Events in May 2021

In a series of surprising events that occurred in May 2021, oil and gas majors were informed by their own boards and the courts that their climate change goals were insufficiently ambitious. The shareholders of ExxonMobil removed the majority of the company's board and installed new directors with the directive to aggressively pursue lower emissions.

Chevron investors defied executives by establishing the first emissions target for the company. Shell, which had targeted a 20% reduction in greenhouse gas emissions by 2030, was ordered by a Dutch court to achieve a 45% reduction in the same period. The decision has been hailed as a landmark, precedent-setting victory for ESG, and similar decisions are now anticipated.

Greenwashing and covert advocacy

Greenwashing refers to the practise of oil and gas companies feigning concern for the environment in order to evade public criticism while continuing their profitable but environmentally damaging activities. Accusations of greenwashing are public relations disasters because they suggest not only environmental negligence but also dishonesty. Activists are most wary of offsetting initiatives, advertisements, and top-line executive statements, as none of these commit companies to operational change and all tend to generate positive press.

Aggression from Big Tech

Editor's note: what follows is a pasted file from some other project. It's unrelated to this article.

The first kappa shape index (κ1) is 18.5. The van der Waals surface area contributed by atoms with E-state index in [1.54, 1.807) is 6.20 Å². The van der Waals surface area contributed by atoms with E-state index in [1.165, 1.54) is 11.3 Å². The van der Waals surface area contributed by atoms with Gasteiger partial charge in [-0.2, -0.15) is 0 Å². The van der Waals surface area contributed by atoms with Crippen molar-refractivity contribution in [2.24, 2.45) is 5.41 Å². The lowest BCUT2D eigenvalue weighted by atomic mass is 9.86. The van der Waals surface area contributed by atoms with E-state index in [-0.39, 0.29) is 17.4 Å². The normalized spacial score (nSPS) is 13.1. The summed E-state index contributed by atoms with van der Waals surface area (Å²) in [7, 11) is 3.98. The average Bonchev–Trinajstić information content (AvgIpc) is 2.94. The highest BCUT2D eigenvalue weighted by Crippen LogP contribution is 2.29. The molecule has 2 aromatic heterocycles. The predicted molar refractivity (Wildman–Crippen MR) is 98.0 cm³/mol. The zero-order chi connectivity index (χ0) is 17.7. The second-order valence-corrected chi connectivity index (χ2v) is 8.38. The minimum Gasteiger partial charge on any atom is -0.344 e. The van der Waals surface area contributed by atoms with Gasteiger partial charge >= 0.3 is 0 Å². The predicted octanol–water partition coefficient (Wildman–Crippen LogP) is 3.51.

Big Tech is moving away from the oil and gas sector. Groups like Amazon Employees for Climate Justice are able to exert pressure on cloud providers who serve the oil and gas industry. Google has pledged to cease developing custom artificial intelligence (AI) for the industry by May 2020.

The resilience of National oil company (NOC)

NOCs are shielded from a number of the pressures faced by international oil companies. Governments manage NOCs, so they are less susceptible to public social pressure and less likely to be hindered by legislation. Strategic priorities, levels of performance and compliance largely depend on the whims of the national leadership.

In many Noc parent nations, the right to free speech is not absolute, and government dissent is punishable by law. The only force that can motivate NOCs to take sustainable action is market pressure. Sustainability must be profitable, and the demand for fossil fuels must decrease.

Extreme competition for clean energy assets makes it challenging for small players to achieve sustainability.

Oil and gas firms wish to incorporate renewable energy projects into their portfolios. The competitive market is driving up prices. Smaller operators lack the financial resources necessary to compete with super majors for projects. Consequently, the energy mix of smaller operators is less sustainable, and they will be punished the most by the impending demand transition and regulation.